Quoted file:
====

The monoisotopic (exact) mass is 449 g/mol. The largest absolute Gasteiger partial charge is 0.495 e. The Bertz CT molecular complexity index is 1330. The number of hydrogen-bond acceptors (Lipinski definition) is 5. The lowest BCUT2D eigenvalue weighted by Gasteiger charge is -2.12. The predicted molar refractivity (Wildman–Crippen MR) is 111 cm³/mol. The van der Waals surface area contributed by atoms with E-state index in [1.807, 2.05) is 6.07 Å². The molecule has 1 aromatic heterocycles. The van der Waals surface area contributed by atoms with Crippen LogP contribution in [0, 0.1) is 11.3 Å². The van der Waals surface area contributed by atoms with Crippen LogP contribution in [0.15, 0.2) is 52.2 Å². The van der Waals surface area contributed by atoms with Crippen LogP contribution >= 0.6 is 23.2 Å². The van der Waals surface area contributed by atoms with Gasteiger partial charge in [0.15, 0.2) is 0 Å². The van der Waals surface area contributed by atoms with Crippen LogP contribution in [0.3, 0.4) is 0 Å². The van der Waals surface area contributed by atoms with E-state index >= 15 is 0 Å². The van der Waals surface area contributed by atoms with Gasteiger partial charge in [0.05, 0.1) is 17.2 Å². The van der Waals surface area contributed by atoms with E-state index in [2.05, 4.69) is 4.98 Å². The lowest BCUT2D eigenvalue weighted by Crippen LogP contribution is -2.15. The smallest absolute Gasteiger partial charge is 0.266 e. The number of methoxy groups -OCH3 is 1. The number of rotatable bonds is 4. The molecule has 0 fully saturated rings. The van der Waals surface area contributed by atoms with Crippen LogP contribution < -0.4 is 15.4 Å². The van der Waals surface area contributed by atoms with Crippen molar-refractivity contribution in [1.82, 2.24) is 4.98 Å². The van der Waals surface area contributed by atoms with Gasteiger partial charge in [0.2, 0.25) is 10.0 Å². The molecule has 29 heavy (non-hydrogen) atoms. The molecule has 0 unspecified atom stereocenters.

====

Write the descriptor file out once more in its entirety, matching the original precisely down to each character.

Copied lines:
The monoisotopic (exact) mass is 449 g/mol. The largest absolute Gasteiger partial charge is 0.495 e. The Bertz CT molecular complexity index is 1330. The number of hydrogen-bond acceptors (Lipinski definition) is 5. The lowest BCUT2D eigenvalue weighted by Gasteiger charge is -2.12. The predicted molar refractivity (Wildman–Crippen MR) is 111 cm³/mol. The van der Waals surface area contributed by atoms with E-state index in [1.807, 2.05) is 6.07 Å². The molecule has 1 aromatic heterocycles. The van der Waals surface area contributed by atoms with Crippen LogP contribution in [0, 0.1) is 11.3 Å². The van der Waals surface area contributed by atoms with Crippen LogP contribution in [0.15, 0.2) is 52.2 Å². The van der Waals surface area contributed by atoms with Crippen LogP contribution >= 0.6 is 23.2 Å². The van der Waals surface area contributed by atoms with Gasteiger partial charge in [0.15, 0.2) is 0 Å². The van der Waals surface area contributed by atoms with Crippen LogP contribution in [0.3, 0.4) is 0 Å². The van der Waals surface area contributed by atoms with E-state index >= 15 is 0 Å². The van der Waals surface area contributed by atoms with Gasteiger partial charge in [0.05, 0.1) is 17.2 Å². The van der Waals surface area contributed by atoms with E-state index in [2.05, 4.69) is 4.98 Å². The lowest BCUT2D eigenvalue weighted by Crippen LogP contribution is -2.15. The smallest absolute Gasteiger partial charge is 0.266 e. The number of methoxy groups -OCH3 is 1. The number of rotatable bonds is 4. The molecule has 0 fully saturated rings. The van der Waals surface area contributed by atoms with Crippen LogP contribution < -0.4 is 15.4 Å². The van der Waals surface area contributed by atoms with Crippen molar-refractivity contribution in [1.82, 2.24) is 4.98 Å². The van der Waals surface area contributed by atoms with Gasteiger partial charge in [0.2, 0.25) is 10.0 Å². The molecule has 29 heavy (non-hydrogen) atoms. The molecule has 0 unspecified atom stereocenters.